NASCAR's Perfect Storm: Three Decades Later

John DoeCorrespondent IFebruary 18, 2009

CBS footage from the last lap of the 1979 Daytona 500

As sports fans, I am sure each of us has a short list of famous (or infamous) moments that we wish we were either a) alive to see;  b) old enough to remember; or c) able to be there in person.

I know the top of my list includes the 1982 Stanford-Cal game, 1991 World Series, Super Bowl III, and the 1979 Daytona 500. The 21st annual Great American Race, held on Feb. 18, 30 years ago, is still talked about to this day. How can you not talk about a race that may be the most defining of NASCAR's immense growth since the early 1980s?

As of Feb. 18, 1979, no 500-mile auto race had been televised flag-to-flag. Not even the more prestigious Indianapolis 500. And now a bunch of southern rednecks were going to do battle in their taxicabs for 500 miles at Daytona International Speedway.

The race had plenty of interesting story lines.

Cale Yarborough was going for his fourth consecutive Winston Cup championship in 1979, like Jimmie Johnson is in 2009 (note that in the late '70s, Riverside was still the first race of the season, so any preseason talk of Yarborough repeating his crown may have already subsided). Of course, you had the stars of the '60s and '70s, such as Petty, Yarborough, Pearson, Baker, Parsons, and the Allison brothers, going up against the drivers who would eventually dominate the sport in the '80s and early '90s.

Including some guy named Earnhardt making his first 500 start. Ironically, Earnhardt would lose his life 22 years later on the exact day, making it another Daytona 500 that has come to define NASCAR. There were also Labonte, Rudd, Bodine, and Gant. This race would also mark the first use of an in-car camera, a technology we all have come to know and love.

NASCAR and CBS would be helped by Mother Nature on this late-winter Sunday, when a snowstorm blanketed much of the eastern third of the country. In the dawning years of cable and 15 years before the Internet became wide-stream, that left snowed-in residents very few entertainment options. Many, I'm sure, turned on the Daytona 500 out of curiosity, became too interested to turn off the television, and were hooked for life after the post-race fireworks.

Buddy Baker started on the pole in Harry Ranier's Oldsmobile, but suffered an early engine failure. Donnie Allison took control of the race from there, even after losing control of his car early, which forced Yarborough into a spin. Yarborough, driving his famed No. 11 for Junior Johnson, lost two laps making repairs.

No Lucky Dog in these days, folks, but Yarborough still made up both laps and was in contention for the win going into the last lap. Yarborough tried to pass Allison, but was blocked. The two cars made contact going into turn three, and, as they say, the rest is history.

Yarborough and Allison quickly emerged from their wrecked cars and engaged in words and fisticuffs, before being joined by Allison's older brother Bobby. Ken Squier's call of the melee lives on in the memory of many to this day. What often gets lost in the shuffle, however, is that Richard Petty, over a half lap behind at the time, benefited from the leaders crashing to pick up his sixth Great American Race victory, with Jaws Waltrip right on his tail.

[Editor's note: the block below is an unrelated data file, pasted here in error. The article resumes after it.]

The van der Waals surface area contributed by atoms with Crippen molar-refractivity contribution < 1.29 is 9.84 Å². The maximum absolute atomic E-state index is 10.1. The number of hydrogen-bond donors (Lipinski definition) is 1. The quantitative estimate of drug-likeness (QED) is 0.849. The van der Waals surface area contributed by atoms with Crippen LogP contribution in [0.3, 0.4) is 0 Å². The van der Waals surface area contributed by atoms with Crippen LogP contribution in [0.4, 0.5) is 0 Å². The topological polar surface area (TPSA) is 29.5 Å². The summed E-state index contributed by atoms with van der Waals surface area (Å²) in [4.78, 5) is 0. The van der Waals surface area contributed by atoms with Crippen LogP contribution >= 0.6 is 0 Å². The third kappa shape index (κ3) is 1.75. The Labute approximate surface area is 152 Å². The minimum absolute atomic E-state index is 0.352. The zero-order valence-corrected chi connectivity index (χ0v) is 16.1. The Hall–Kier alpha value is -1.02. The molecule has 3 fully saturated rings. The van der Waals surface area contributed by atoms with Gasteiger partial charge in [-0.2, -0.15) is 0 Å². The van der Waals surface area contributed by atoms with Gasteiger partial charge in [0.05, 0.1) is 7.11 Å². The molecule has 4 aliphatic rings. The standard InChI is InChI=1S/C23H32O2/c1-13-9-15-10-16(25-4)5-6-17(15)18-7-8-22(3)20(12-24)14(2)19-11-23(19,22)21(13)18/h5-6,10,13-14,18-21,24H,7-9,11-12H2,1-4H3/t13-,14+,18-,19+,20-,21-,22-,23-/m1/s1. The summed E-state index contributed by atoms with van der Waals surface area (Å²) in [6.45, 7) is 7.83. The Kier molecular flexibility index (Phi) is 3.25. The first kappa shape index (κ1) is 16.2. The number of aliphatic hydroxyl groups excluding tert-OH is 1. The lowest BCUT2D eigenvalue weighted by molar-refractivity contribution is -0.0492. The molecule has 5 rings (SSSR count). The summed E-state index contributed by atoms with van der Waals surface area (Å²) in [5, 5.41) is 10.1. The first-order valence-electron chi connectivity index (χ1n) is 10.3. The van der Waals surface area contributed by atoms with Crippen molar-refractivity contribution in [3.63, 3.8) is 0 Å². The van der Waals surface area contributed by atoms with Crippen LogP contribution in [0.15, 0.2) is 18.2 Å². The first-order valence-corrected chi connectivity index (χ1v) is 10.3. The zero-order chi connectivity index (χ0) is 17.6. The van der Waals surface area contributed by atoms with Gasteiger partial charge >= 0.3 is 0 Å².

Another legend, A.J. Foyt, was third, the last car on the lead lap. Dale Earnhardt was eighth, a lap down.

In front of a national audience for the first time, NASCAR had arrived. People were hooked to this sport where southern men who talked and looked funny decided to duke it out in the infield after the race. Blue-collar excitement for a blue-collar nation. TV deals with fledgling cable channels TNN and ESPN soon followed. Big name sponsors and droves of fans were not far behind.

Throughout the '80s, the sport grew. It grew even more in the '90s and early 2000s. Even the current plateauing of the sport's popularity does not make much of a dent in the expansion witnessed since this race.

Unfortunately, with that immense growth, NASCAR has seemed to lose its identity as a good ol' boy sport in recent years.

Sponsors want groomed, intelligent, well-spoken individuals representing their company. And there is nothing wrong with that. But under Brian France and this era of sponsorship domination, political correctness has become the name of the game. We essentially have 43 corporate suits, with a few exceptions. And that very well could be driving some fans away.

While the sport now has fans of all nationalities, races, economic classes, and education, it remains a largely blue-collar sport. Any way you look at it, the fans want to be entertained, and while there is plenty of entertainment from the racing, they still want to enjoy colorful personalities. There's something about other people's dirty laundry that is always intriguing to the general public.

What is so wrong with that?

I'd rather have a couple NASCAR drivers engage in a shoving match in the garage area than driving 90 MPH in a 35 MPH zone with my unrestrained kid (Jason Richardson, NBA), murdering people (Rae Carruth, NFL), or taking performance-enhancing drugs (too many to mention, MLB).

So, a note to the sanctioning body and sponsors: Let the drivers be themselves.

Drivers: Be yourself. The fans will thank you for it, and who knows, another Allison/Yarborough-like incident could provide another boom in popularity.